It can leave an emotional mark on both mother and child…
Hyperemesis Gravidarum (HG) is a poorly understood condition where little is known about its causes. It is a condition that is deliberating rendering the mother unable to function normally. It is a condition that begins in early pregnancy and can be suffered throughout pregnancy. It is often passed off as a ‘bad’ case of morning sickness which is quite different, where mild nausea and vomiting starts around five weeks and begins to abait by eighteen weeks.
The difference: Morning sickness does not cause dehydration and it allows the mother to keep some foods down. These symptoms taper off from twelve weeks. Sometimes the nausea is accompanied by vomiting.
Hyperemesis Gravidarum is more serious causing the mother to vomit multiple times throughout the day and in more severe cases lead to weight loss of more than 5% of the pre-pregnant body weight. Dizziness, dehydration, inability to keep any food or drink for more than twelve hours and the colour of the urine is very dark. Symptoms of this condition is often misunderstood until the situation leads to hospitalisation. In turn, creating anxiety leading to depression and medication. Certainly fatigue in the extreme cases and its dangers are potentially life-threatening especially when it there is rapid change in the well being of the mother. Food aversion is common. The consequences are also very serious for the unborn baby.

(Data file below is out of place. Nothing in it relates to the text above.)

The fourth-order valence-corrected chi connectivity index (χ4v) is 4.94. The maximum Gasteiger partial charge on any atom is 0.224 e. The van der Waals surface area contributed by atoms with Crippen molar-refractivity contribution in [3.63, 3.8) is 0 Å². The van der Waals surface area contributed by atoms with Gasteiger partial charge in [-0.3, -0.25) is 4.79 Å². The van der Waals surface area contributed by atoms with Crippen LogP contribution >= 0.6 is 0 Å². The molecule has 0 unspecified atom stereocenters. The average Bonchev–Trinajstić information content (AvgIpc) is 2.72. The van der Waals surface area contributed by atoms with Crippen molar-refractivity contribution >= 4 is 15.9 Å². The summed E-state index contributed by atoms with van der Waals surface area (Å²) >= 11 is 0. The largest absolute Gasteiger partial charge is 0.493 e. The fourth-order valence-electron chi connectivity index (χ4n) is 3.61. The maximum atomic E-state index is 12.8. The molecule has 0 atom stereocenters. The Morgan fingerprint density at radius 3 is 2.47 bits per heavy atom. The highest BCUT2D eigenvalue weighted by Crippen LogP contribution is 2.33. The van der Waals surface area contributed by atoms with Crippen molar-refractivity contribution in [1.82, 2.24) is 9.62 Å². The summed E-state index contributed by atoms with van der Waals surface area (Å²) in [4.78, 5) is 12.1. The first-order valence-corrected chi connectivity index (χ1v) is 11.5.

The treatments include hospitalisation, where it may be necessary to tube feed, use of medication, bed rest, IV for re-hydration. Other remedies that have been used are acupressure, hypnosis , homeopathic remedies ,herbs and nutrients via IV .
If you are suffering from a “bad” case of morning sickness, feeling unable to cope , feeling dizzy when standing, visit your doctor immediately and especially if you are still suffering from this condition in your second trimester. It is important for the well being of yourself and your baby and to rule out other diagnosis .
The causes of the condition of hyperemesis is not clear, however in primitive cultures, excessive morning sickness is unknown. Only after civilisation had reached these cultures that pregnant women started suffering from this complaint (Peretz 1958).
In 1891 Kaltenbach researched hyperemesis gravidarum and concluded that the condition in pregnancy of vomiting was usually a manifestation of neurosis, somewhat allied to hysteria and was amenable to suggestive treatments.
In letters to the editor of the American Family Physician, 1999 Jul.1;60(1):56-61 a group of 138 patients suffering from HG responded to the treatment of hypnosis of which 88% of patients stopped vomiting. The number of sessions varied from one to three and were conducted by a physician hypnotherapist.